Ask around, and you’ll find a surprising number of people have a smart speaker in their homes.
As of January, 1 in 6 Americans own a voice-activated speaker, but Gartner predicts 75 percent of U.S. households will have one by 2020. With a broad gamut of capabilities—streaming news and music, answering questions, issuing reminders, and controlling connected home products—they can offer a good value proposition, particularly when paired with an attractive price point.
But just because our Echos, Google Homes, and HomePods can do all sorts of things doesn’t mean we’re taking advantage of every single one of their features. Many of us are content to rely on our digital assistants for just one, or a handful, of specific tasks. With that in mind, there seem to be several distinct emerging classes of smart speaker users to which people belong.
The Creeped-Out Owner of an Overpriced Paperweight
For some, particularly those gifted a smart speaker, the first phase of ownership is nonownership. “It didn’t even come out of the box for the first two months,” one Texas-based Echo owner shared. There’s a perception that such devices are always listening to everything you say. While smart speakers may be capable of that, companies such as Amazon assert that they don’t (the “extremely rare occurrence” reported Thursday aside). The speakers use “on-device keyword spotting” to only listen for their wake word, after which they’ll listen and record what you say as a command. Still, adding an always-on listening device in your home is an incredibly personal decision, and if you don’t want to take yours out of the box … well, when the next smart speaker privacy debacle eventually happens, you’ll be the one laughing, not your Alexa.
The Early Adopting Die-Hard
And then you’ve got folks on the opposite end of the spectrum. The people who, on a daily basis, use their voice assistant for everything: for turning on and off the lights, controlling the thermostat, playing music, setting timers, relaying information, shopping, and reading the day’s news headlines. These people would be lost without an Echo or Google Home in their lives (or at least on their phones a whole lot more). Heaven forbid there’s a power outage or their voice-dictated kingdom will crumble.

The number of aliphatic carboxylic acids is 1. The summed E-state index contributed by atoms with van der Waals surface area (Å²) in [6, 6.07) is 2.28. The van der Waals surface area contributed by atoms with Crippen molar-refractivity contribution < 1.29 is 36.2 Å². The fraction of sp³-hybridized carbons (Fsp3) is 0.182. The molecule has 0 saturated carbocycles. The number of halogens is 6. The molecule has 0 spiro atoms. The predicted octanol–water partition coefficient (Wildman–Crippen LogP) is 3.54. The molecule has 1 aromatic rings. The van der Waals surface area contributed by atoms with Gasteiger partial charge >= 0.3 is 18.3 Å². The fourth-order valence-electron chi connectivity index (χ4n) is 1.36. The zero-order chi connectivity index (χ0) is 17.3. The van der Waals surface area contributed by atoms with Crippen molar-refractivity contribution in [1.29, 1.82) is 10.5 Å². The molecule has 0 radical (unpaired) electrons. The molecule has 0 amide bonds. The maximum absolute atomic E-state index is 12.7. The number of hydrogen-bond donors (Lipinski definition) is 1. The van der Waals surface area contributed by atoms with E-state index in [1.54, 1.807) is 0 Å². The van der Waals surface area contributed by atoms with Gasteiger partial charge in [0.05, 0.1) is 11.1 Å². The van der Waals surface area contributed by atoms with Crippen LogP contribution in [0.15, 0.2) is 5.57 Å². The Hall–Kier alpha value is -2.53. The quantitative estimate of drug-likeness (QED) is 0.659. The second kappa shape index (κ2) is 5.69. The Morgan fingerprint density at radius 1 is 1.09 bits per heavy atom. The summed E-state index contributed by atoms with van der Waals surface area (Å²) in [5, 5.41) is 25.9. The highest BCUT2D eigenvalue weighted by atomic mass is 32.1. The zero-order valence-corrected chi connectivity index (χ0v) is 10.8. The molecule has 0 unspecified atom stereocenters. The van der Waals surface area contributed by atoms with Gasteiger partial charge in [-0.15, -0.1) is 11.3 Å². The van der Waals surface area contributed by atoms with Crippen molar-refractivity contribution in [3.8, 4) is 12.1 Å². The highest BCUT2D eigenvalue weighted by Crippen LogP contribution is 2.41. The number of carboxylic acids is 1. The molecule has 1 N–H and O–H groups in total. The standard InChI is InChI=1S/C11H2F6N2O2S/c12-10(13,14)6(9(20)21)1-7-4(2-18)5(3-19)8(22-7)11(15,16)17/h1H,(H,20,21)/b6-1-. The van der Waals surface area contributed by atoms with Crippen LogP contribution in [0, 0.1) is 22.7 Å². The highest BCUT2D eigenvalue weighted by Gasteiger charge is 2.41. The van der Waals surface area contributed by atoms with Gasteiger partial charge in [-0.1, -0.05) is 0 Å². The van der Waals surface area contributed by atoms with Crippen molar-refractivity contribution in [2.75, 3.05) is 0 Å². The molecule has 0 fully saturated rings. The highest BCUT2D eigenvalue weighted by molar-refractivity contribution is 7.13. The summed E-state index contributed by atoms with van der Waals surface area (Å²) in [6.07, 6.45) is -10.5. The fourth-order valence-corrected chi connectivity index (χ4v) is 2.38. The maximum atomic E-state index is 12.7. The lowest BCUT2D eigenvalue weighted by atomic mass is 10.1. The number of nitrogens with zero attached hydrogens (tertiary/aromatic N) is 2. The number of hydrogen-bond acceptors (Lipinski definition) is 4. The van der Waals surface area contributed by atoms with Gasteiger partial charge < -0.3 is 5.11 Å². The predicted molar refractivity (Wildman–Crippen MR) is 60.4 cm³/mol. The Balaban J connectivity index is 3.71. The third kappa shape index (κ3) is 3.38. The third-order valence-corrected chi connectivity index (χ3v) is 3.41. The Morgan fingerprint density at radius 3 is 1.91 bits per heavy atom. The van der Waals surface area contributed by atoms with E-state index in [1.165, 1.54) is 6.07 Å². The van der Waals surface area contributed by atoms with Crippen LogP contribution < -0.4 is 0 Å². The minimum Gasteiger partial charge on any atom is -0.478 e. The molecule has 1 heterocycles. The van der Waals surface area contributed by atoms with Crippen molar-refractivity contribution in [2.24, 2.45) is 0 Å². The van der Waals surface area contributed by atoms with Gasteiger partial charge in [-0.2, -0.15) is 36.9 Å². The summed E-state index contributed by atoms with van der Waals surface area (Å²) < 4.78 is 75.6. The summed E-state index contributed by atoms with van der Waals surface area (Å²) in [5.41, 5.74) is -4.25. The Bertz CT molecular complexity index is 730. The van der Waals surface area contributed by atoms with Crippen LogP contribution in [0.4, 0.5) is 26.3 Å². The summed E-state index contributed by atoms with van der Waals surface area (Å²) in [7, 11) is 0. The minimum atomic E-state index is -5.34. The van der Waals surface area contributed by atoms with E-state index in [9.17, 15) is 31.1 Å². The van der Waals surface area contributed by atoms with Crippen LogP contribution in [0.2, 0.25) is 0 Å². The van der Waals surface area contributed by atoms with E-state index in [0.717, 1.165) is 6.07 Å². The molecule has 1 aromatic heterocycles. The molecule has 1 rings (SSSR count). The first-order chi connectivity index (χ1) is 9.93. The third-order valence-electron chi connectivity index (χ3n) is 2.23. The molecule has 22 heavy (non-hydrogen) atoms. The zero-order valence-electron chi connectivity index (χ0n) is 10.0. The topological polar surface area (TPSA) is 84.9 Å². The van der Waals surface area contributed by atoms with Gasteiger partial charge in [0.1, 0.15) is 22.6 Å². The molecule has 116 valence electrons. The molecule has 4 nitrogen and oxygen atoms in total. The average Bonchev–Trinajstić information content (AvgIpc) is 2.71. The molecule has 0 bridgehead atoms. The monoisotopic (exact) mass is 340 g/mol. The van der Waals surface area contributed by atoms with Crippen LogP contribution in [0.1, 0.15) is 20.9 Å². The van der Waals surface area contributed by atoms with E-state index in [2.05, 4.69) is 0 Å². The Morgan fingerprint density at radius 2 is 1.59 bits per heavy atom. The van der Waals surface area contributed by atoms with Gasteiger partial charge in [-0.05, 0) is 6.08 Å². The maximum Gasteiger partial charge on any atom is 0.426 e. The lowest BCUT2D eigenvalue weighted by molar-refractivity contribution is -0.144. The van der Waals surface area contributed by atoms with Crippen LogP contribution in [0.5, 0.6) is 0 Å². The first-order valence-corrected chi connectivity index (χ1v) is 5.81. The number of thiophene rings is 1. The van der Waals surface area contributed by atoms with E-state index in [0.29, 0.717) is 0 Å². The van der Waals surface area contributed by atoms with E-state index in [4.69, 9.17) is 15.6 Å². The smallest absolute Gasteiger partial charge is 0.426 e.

“I really purchased [an Echo] because we needed something much smaller, with great speakers, to play music on,” Terri Axell of Salem, Oregon, told Slate. “I have to admit that’s what I use it for primarily.”
Data collected by Voicebot.ai shows that listening to streaming music is the most popular thing we task our smart speakers with, narrowly edging out more mundane functions, like asking it the weather. And according to the report “Everybody’s Talkin’—Smart Speakers and Their Impact on Music Consumption,” smart speakers may be driving streaming usage. Thirty-four percent of smart speaker–owning respondents say they listen to music more than four hours a day, compared with 24 percent of the general populace—and many say they listen to more music than they did before their speaker purchase. Before setting it as the default for music, San Francisco–based CNN Tech reporter Heather Kelly used Alexa to play music on Spotify so often that her preschool-age son began adding “on Spotify” to the end of every Alexa request.
The Weather Summoner
Yes, despite the myriad things digital assistants can do, the second-most common thing people rely on them for is embarrassingly simple: the weather forecast. “Alexa at my house is bored. All I ask her is the outside temperature,” one owner recently tweeted. He’s not alone.
“I use it for weather. That’s it,” Redditor Ricoculus Prime said in a thread. “ ‘Alexa Weather’—that’s all I say to it.”
I usually ask Alexa about the weather two or three times a day, certainly more than any other task she does, and I’m well-versed in all the things she’s capable of. I should be ashamed, but I’m not.
The Person Who Really Just Needs a Clock
The kitchen is a popular place for a smart speaker thanks to its counter-friendly size, but regardless of its location, a lot of people use their assistant primarily as a kitchen timer, to set alarms, or simply to get the time without needing to look at a clock or phone screen. Setting a timer or alarm on a smartphone can be a little tedious, and potentially problematic if your hands are covered in flour or chicken grease. If your smart speaker is nothing but a glorified clock, your kitchen (and phone) are likely a more sanitary place.
Most smart speaker owners will fall into only one of those categories of use, but there’s also the question of how they talk to their assistant. And for that, there are really only two camps.
The Alexa Denigrator
Anecdotally, a lot of people love to hate on their smart assistant. “Ours is pretty much just a verbal punch[ing] bag,” one Redditor shared. “We ask it a question, it says ‘I’m not sure I can help you with that’ and then we ask it why it’s so shit.” Others get frustrated, yelling at their smart speaker when it misunderstands a query or plays the wrong genre of music, or barking orders at it. On the more innocuous end of this spectrum, some simply enjoy making her play fart sounds.
The Alexa Apologist
And then there are the folks who are completely appalled by the behavior above. While some just treat their A.I. neutrally—it is a computer, after all—others swing to the opposite extreme. They say please, thank you, and issue apologies to their home assistant when others treat it with disrespect. Amazon clearly embraces this camp, at least for families with kids: Amazon recently introduced Kids editions of some Echo products that reward children for speaking to the bot politely.
Ultimately, how you use your assistant is up to you, but that doesn’t mean that others won’t judge you for your tone or habits. Virtual assistants may not be people, but they’re a household personality—and often a helpful one, regardless of how you use it.